# M1 vs M2 on a frictionless surface

I was wondering, if I had a frictionless surface and I had an M1 that was 100kg and an M2 that was 1kg and I pushed each separately with an equal force F would they move at the same speed or am I assuming incorrectly?

$$Force = Mass \times Acceleration$$

or since you're asking what happens when you push on the objects a quick rearrangement gives:

$$Acceleration = \frac {Force}{Mass}$$

So if you feed in the force you're pushing with and the mass (1kg or 100kg) you can work out how fast the mass will accelerate. For the same force the 1kg mass is going to accelerate 100 times as fast as the 100kg mass.

You asked "would they move at the same speed", and of coures because the masses are accelerating at a constant rate the speed is continually increasing. If you want to know the speed after some time you simply multiply the acceleration by the time:

$$Speed = \frac {Force}{Mass} \times Time$$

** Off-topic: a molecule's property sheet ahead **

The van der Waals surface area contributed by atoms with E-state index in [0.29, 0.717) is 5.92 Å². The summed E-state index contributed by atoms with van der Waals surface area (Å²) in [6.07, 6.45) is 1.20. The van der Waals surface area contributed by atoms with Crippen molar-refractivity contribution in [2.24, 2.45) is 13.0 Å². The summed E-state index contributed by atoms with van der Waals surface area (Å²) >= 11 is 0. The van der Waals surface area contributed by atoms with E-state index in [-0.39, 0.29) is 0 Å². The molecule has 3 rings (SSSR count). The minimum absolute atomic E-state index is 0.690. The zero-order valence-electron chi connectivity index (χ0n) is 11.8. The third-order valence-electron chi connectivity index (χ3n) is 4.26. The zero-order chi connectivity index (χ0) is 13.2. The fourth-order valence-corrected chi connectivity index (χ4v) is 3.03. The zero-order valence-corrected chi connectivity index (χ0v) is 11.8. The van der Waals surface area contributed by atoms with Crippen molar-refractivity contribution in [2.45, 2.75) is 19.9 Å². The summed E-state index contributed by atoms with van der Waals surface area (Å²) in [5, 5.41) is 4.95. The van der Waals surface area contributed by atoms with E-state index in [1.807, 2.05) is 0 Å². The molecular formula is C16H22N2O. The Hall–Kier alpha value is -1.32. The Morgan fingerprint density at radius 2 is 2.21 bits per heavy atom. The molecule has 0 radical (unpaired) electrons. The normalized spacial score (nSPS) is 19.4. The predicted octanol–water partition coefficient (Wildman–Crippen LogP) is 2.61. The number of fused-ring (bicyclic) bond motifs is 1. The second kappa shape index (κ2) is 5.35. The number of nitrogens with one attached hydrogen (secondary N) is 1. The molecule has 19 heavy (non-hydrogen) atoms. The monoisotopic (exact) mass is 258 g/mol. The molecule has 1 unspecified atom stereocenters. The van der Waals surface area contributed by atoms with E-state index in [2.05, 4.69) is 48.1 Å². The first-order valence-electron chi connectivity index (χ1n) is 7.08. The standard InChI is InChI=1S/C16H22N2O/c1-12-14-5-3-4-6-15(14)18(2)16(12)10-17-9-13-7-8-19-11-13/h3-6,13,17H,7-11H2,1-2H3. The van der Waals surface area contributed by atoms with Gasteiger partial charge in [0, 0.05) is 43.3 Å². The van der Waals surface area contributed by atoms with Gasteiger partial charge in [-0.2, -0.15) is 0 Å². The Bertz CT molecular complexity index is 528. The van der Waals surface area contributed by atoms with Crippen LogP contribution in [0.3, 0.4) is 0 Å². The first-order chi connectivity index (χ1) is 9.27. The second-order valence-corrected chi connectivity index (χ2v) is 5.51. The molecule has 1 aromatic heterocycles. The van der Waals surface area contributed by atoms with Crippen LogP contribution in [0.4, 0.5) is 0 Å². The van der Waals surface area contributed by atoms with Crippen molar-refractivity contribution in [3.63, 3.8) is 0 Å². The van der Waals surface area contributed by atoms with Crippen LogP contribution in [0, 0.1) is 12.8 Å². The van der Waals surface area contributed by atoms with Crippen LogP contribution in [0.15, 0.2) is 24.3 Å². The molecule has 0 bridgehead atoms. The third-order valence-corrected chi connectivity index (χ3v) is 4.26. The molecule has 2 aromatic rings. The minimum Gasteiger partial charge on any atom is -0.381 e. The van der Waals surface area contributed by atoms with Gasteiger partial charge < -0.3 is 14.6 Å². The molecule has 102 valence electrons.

If you choose some time to measure the speed you'll find the 1kg mass is moving 100 times as fast as the 100kg mass.

Your question seems a bit odd given that common experience suggests it's a lot easier to push a 1kg mass than a 100kg mass. I wonder if you were thinking about why the 1kg and 100kg masses fall at the same speed under gravity.

• + Right, and you could try pressing equally hard on a toy boat versus a real boat. Feb 15, 2012 at 20:40
• Thought it would be more fun to drive both off a cliff and measure the acceleration :-) Feb 15, 2012 at 20:41
• Yeah, or maybe go up in the space shuttle and launch two satellites, one being a little rock, and one being a great big rock. That way, you could kill two stones with one "bird" :) Feb 15, 2012 at 20:49